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Disaster Manual: Section 8 - Consumer Protection Issues

Disaster Relief

Address legal problems resulting from a disaster

This is the eighth section of the Disaster Manual. This section is on consumer protection issues. This resource is meant for volunteer lawyers. 

Download the full manual.

Click each title to go to that section of the manual. - Index Page

  1. Introduction
  2. FEMA and Related Forms of Assistance
  3. Falling Trees, Flying Limbs & Related Noises
  4. Landlord/Tenant Issues
  5. Real and Personal Property
  6. Employer/Employee Issues
  7. Social Security, Banking, and Financial Issues
  8. Consumer Protection Issues
  9. Insurance Issues
  10. Health Care Issues
  11. Personal Bankruptcy Issues
  12. Replacing Lost Documents
  13. Family Law, Child Welfare, and Foster Care Issues
  14. Education Law Issues
  15. Immigration Issues
  16. Community Organizations/Small Businesses
  17. Wills and Estate Planning
  18. Disability Rights in Disasters
  19. Resource & Referral Guide

Bonus Resource -- Contractor Fraud Manual


8.1 Overview

Disasters are breeding grounds for unscrupulous consumer practices. In the stress after a disaster, even the most sensible people can be taken in by a fraud. Disaster victims who are seniors, disabled, or limited in speaking or reading English are particularly vulnerable to scams. In addition, the financial stress of a disaster can push many people into financial instability and collections. Consumer information can help prevent victimization.

Important Note: The information contained in this section is designed to help volunteer attorneys provide preliminary guidance to victims of consumer fraud or those with debtor/creditor problems in Texas.

It can also be helpful for a consumer to make a complaint to the Consumer Finance Protection Bureau, the Federal Trade Commission, Department of Motor Vehicles or the Texas Office of the Consumer Credit Commissioner. For issues with insurance companies or adjusters, including public adjusters, the Texas Department of Insurance ( takes complaints. The Texas Attorney General also takes and compiles complaints against businesses although they make it clear that they do not help people get damages.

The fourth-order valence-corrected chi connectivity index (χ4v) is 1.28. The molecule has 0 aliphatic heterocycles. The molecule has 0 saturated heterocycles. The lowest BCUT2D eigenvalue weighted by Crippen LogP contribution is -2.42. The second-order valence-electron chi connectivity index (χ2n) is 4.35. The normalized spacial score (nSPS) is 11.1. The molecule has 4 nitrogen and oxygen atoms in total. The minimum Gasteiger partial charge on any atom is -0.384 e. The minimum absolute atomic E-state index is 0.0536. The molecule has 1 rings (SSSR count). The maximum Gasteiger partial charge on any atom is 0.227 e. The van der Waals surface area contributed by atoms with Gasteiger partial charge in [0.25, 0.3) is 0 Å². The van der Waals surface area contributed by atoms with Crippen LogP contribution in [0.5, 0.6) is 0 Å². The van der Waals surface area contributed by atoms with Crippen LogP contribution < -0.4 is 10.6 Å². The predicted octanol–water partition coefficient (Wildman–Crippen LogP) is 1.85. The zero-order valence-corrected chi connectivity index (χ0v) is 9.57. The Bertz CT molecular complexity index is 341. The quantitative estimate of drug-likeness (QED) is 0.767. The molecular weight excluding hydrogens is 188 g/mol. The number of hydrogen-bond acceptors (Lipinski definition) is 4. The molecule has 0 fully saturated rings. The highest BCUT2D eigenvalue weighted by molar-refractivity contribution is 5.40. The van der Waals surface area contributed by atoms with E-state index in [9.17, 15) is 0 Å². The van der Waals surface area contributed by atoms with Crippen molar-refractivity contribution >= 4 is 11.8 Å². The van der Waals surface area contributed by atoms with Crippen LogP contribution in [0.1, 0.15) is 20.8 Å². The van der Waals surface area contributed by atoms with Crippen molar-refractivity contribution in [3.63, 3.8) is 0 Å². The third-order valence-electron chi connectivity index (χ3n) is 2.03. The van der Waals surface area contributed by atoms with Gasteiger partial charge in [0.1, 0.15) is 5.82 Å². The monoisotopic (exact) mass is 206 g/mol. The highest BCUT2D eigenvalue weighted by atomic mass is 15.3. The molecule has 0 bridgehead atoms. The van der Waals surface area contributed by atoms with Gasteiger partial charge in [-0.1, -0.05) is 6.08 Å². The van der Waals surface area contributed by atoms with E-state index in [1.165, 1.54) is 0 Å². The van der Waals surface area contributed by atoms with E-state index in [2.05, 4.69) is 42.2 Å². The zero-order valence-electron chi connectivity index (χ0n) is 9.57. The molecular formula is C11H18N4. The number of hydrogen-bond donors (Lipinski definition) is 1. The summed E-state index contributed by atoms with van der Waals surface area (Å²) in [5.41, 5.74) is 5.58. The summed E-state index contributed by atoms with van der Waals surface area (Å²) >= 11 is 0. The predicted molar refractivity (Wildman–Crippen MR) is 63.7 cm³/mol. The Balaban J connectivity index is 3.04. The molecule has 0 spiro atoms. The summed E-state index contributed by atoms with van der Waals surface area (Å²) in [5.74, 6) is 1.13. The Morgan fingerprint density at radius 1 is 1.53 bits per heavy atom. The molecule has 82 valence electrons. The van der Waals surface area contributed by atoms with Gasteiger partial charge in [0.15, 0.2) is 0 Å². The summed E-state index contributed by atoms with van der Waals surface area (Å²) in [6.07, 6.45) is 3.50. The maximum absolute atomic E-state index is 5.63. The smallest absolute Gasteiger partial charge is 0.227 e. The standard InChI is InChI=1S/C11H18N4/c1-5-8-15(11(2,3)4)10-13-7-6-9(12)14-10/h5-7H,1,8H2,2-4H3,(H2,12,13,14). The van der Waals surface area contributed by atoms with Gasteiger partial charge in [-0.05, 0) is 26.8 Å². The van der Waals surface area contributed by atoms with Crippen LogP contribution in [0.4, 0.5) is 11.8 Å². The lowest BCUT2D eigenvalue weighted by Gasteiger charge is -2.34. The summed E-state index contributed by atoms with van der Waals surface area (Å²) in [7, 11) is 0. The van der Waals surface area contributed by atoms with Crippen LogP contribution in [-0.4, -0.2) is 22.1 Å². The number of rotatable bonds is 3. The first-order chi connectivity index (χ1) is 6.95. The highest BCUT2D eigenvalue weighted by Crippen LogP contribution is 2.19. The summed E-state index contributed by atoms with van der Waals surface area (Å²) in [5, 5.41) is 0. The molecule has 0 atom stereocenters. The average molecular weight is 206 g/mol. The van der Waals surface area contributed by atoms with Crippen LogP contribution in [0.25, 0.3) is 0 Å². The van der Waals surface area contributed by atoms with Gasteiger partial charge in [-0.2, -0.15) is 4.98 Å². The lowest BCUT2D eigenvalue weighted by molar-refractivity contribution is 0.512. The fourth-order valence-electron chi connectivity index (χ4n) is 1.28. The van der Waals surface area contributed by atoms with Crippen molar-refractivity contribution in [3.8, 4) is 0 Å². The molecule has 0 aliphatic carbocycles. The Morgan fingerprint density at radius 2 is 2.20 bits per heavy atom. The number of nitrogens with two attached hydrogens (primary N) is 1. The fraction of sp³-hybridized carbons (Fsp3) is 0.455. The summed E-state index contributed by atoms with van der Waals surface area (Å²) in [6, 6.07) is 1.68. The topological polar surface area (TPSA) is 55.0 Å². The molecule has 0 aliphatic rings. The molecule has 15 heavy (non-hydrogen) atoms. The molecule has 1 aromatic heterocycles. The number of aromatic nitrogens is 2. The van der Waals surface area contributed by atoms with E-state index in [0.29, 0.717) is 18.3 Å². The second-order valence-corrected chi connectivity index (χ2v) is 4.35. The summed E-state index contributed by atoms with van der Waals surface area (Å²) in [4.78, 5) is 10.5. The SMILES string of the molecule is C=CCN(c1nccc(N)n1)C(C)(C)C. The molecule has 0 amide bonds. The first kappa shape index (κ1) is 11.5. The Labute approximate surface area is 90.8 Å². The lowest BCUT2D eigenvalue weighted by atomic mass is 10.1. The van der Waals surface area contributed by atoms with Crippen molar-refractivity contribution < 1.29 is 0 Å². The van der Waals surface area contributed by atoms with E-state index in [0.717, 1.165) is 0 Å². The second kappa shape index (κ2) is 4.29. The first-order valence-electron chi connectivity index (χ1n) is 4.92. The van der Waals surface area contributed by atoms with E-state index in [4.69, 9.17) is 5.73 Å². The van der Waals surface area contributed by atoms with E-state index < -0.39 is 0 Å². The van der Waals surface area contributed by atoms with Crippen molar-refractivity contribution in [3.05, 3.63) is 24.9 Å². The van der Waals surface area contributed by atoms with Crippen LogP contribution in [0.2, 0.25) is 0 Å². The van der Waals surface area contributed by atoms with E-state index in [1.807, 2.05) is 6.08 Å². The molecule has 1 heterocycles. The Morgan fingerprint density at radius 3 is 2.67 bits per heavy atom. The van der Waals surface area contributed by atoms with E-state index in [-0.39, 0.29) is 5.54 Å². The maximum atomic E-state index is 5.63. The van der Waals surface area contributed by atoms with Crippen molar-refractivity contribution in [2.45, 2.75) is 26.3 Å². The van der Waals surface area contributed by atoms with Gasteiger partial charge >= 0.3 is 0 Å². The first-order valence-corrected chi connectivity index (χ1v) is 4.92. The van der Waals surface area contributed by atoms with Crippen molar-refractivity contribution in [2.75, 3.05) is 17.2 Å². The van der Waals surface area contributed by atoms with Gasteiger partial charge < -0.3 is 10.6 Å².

8.2 Most Common Issues

  • Deceptive Trade Practices / Door-to-Door Sales
  • Debt Collection / Credit Reporting
  • Price Gouging
  • Certain Commodities During a Disaster
  • Home Equity Fraud
  • Home Remodeling and/or Repair / Mold Remediation Fraud (see FAQs)

8.3 Summary of the Law

A. Texas Deceptive Trade Practices Act

The Texas Deceptive Trade Practices Act (DTPA), Tex. Bus. & Com. Code § 17.41 et seq., protects consumers against false, misleading, or deceptive trade practices, including unconscionability and breach of warranty. The DTPA provides that a consumer who is damaged by such unlawful practices has a private right of action and may recover economic damages, injunctive relief, other equitable orders, and attorney’s fees. If the illegal acts are committed knowingly or intentionally, the aggrieved consumer may obtain mental anguish and additional damages not to exceed three times the economic damages.